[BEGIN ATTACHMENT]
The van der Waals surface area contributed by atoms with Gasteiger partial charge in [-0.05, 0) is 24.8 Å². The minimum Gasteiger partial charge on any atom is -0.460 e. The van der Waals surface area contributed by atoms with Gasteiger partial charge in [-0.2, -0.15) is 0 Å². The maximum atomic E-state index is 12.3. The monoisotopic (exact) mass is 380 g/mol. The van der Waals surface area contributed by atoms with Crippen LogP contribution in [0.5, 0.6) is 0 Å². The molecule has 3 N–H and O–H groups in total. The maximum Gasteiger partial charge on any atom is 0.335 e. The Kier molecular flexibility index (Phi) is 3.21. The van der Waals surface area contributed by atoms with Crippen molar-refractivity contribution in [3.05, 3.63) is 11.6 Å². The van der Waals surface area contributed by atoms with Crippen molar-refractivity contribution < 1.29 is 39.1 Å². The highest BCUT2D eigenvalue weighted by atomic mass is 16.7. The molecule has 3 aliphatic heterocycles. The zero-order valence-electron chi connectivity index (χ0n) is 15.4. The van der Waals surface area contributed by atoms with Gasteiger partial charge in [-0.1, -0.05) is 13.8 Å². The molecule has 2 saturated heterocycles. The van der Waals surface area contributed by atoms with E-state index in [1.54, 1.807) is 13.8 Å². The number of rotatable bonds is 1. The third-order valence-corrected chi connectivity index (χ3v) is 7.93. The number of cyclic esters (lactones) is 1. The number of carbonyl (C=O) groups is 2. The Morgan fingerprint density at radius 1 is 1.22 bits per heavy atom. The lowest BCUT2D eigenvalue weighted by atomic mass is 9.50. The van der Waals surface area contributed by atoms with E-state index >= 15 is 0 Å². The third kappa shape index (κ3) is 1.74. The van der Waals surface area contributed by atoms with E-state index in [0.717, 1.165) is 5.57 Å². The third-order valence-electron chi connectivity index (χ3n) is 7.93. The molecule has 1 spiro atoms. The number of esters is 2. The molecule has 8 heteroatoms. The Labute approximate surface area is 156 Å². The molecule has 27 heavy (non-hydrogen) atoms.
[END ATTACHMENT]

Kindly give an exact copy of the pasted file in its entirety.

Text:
The van der Waals surface area contributed by atoms with Gasteiger partial charge in [-0.05, 0) is 24.8 Å². The minimum Gasteiger partial charge on any atom is -0.460 e. The van der Waals surface area contributed by atoms with Gasteiger partial charge in [-0.2, -0.15) is 0 Å². The maximum atomic E-state index is 12.3. The monoisotopic (exact) mass is 380 g/mol. The van der Waals surface area contributed by atoms with Crippen LogP contribution in [0.5, 0.6) is 0 Å². The molecule has 3 N–H and O–H groups in total. The maximum Gasteiger partial charge on any atom is 0.335 e. The Kier molecular flexibility index (Phi) is 3.21. The van der Waals surface area contributed by atoms with Crippen molar-refractivity contribution in [3.05, 3.63) is 11.6 Å². The van der Waals surface area contributed by atoms with Crippen molar-refractivity contribution < 1.29 is 39.1 Å². The highest BCUT2D eigenvalue weighted by atomic mass is 16.7. The molecule has 3 aliphatic heterocycles. The zero-order valence-electron chi connectivity index (χ0n) is 15.4. The van der Waals surface area contributed by atoms with Gasteiger partial charge in [-0.1, -0.05) is 13.8 Å². The molecule has 2 saturated heterocycles. The van der Waals surface area contributed by atoms with E-state index in [1.54, 1.807) is 13.8 Å². The number of rotatable bonds is 1. The third-order valence-corrected chi connectivity index (χ3v) is 7.93. The number of cyclic esters (lactones) is 1. The number of carbonyl (C=O) groups is 2. The Morgan fingerprint density at radius 1 is 1.22 bits per heavy atom. The lowest BCUT2D eigenvalue weighted by atomic mass is 9.50. The van der Waals surface area contributed by atoms with E-state index >= 15 is 0 Å². The third kappa shape index (κ3) is 1.74. The van der Waals surface area contributed by atoms with E-state index in [0.717, 1.165) is 5.57 Å². The third-order valence-electron chi connectivity index (χ3n) is 7.93. The molecule has 1 spiro atoms. The number of esters is 2. The molecule has 8 heteroatoms. The Labute approximate surface area is 156 Å². The molecule has 27 heavy (non-hydrogen) atoms.